Rooney’s mission to leave no family behind received a tremendous boost in April with a powerful new alliance alongside the PGA TOUR, LPGA and USGA. Already, the PGA of America had partnered with Folds on Patriot Golf Days, a grassroots fundraising effort over Memorial Day Weekend that raises funds for scholarships as well as PGA HOPE (Helping Our Patriots Everywhere), the flagship military program of PGA REACH.
“This is transformational for Patriot Golf Days,” Rooney said of the backing. “The weight of their brands, and their reach, is critical.”
As for Woodland, he has done OK, too. The Jayhawks grad is now a husband and a father of three. He’s won four times on the PGA TOUR, including the 2019 U.S. Open Championship at Pebble Beach. Earlier this season, Woodland, who turns 38 on Saturday, surpassed $30 million in career TOUR earnings. He will be among the top players competing at Southern Hills.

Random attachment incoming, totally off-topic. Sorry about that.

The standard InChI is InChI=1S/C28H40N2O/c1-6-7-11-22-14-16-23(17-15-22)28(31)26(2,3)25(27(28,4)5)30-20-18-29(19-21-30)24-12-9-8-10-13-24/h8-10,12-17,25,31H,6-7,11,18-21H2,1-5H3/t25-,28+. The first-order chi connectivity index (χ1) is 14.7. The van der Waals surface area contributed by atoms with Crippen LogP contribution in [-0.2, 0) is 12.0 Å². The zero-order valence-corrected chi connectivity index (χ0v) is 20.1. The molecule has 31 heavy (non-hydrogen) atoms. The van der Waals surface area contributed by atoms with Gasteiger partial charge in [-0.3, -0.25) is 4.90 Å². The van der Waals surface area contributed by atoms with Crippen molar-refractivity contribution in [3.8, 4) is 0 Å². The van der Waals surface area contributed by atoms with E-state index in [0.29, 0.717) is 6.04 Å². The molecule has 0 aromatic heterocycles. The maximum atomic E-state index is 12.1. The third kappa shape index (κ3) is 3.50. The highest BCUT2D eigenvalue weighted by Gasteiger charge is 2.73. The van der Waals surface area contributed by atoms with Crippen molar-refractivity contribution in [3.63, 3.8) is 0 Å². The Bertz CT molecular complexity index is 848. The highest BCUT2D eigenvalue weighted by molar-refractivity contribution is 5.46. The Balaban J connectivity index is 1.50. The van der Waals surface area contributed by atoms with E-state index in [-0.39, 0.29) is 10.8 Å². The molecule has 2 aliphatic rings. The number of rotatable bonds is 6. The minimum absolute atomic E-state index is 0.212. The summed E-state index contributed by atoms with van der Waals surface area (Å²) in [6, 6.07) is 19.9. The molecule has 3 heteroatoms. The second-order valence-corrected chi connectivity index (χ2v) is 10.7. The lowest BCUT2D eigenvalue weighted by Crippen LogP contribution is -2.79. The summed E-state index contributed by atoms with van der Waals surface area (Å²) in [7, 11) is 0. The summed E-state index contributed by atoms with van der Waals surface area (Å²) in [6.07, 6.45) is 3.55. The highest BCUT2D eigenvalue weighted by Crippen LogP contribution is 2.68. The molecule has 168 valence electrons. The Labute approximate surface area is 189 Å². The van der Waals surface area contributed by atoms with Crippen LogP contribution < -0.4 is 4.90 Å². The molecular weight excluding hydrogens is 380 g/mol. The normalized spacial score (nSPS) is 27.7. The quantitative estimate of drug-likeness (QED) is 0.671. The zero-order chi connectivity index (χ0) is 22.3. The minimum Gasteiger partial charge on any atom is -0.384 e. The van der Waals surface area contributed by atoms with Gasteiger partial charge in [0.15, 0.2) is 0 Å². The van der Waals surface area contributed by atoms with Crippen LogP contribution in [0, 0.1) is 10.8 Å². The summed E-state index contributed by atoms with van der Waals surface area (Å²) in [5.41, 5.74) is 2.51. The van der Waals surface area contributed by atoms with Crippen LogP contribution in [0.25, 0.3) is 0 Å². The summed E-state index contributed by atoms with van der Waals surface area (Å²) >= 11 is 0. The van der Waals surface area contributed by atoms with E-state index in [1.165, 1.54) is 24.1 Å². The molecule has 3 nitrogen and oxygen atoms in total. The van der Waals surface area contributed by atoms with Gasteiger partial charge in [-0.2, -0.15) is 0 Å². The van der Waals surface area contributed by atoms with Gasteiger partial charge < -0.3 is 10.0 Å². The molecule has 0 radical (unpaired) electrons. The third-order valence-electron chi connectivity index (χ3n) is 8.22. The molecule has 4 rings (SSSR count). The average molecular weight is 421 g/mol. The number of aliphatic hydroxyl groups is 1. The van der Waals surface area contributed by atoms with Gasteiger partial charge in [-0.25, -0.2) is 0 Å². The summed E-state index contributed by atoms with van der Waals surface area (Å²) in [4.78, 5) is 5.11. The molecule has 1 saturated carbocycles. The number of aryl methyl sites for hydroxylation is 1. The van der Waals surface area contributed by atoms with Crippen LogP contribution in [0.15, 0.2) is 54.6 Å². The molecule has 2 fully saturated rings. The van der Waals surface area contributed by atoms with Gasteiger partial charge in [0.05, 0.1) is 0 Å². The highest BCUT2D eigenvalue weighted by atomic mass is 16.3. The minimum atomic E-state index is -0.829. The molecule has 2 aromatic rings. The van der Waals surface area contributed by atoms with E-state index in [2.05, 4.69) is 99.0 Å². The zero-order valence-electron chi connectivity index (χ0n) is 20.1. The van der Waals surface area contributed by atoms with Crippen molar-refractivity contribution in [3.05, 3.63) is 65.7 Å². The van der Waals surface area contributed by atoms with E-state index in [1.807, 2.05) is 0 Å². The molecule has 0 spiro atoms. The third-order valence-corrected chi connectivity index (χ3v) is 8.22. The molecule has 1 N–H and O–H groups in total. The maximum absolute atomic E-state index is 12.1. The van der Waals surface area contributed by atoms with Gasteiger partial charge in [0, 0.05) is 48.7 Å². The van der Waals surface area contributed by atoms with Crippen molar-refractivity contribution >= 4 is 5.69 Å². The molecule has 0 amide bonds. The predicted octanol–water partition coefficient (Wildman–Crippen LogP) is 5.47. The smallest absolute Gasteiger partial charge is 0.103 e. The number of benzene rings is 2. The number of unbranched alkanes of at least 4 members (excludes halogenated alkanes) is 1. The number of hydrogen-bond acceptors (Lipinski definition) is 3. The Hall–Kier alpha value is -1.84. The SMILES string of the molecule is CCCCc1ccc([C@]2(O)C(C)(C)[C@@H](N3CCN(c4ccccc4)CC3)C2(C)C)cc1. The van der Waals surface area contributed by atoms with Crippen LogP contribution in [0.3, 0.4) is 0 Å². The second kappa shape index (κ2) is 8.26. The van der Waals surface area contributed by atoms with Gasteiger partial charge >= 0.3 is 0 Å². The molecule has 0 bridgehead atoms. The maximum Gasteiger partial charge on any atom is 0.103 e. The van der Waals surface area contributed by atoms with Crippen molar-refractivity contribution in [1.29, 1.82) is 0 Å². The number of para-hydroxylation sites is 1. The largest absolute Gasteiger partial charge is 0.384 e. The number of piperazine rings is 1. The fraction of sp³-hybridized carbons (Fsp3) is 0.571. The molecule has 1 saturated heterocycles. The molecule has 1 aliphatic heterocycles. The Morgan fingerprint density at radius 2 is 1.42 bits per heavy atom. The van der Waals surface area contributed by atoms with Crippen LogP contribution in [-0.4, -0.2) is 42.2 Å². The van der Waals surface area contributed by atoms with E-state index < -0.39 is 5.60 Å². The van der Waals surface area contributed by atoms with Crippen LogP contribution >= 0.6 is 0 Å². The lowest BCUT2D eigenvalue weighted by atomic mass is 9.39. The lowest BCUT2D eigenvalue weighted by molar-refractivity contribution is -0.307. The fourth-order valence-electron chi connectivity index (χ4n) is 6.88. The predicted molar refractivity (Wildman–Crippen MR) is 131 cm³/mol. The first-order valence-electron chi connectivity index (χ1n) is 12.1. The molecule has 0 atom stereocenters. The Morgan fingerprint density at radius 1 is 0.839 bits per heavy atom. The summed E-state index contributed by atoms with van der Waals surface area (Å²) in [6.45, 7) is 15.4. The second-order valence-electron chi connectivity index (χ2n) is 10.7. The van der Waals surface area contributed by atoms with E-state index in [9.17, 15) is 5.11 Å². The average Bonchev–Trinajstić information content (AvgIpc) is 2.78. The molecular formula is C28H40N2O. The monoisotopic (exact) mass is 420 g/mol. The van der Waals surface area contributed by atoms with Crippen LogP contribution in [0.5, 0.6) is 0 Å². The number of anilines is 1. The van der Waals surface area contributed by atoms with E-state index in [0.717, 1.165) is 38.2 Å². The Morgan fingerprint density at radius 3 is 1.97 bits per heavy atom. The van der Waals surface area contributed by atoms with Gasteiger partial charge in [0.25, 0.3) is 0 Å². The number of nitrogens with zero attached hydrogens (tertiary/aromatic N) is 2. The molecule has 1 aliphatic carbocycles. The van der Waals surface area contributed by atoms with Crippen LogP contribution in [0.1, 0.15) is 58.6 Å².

Rooney (pilot call sign: “Noonan”) and Woodland first met in 2006, when the Kansas golf team played Southern Hills and was invited to dinner afterward at Rooney’s home. Rooney is a lifelong Okie but had played at Kansas a decade earlier. The late Ross Randall, the legendary men’s golf coach at Kanas, told Rooney that he would hit it off with the Woodland kid, a grounded Midwesterner by way of Topeka.
Randall was right. Rooney and Woodland have built a relationship stronger than new rope. For all the success enjoyed by the Folds, Woodland has been there for every step, having traveled to Tulsa between spring TOUR events to appear in 10 Patriot Cups over Memorial Day Weekend, supporting the organization not just with his name, but with his time, his heart, and his wallet.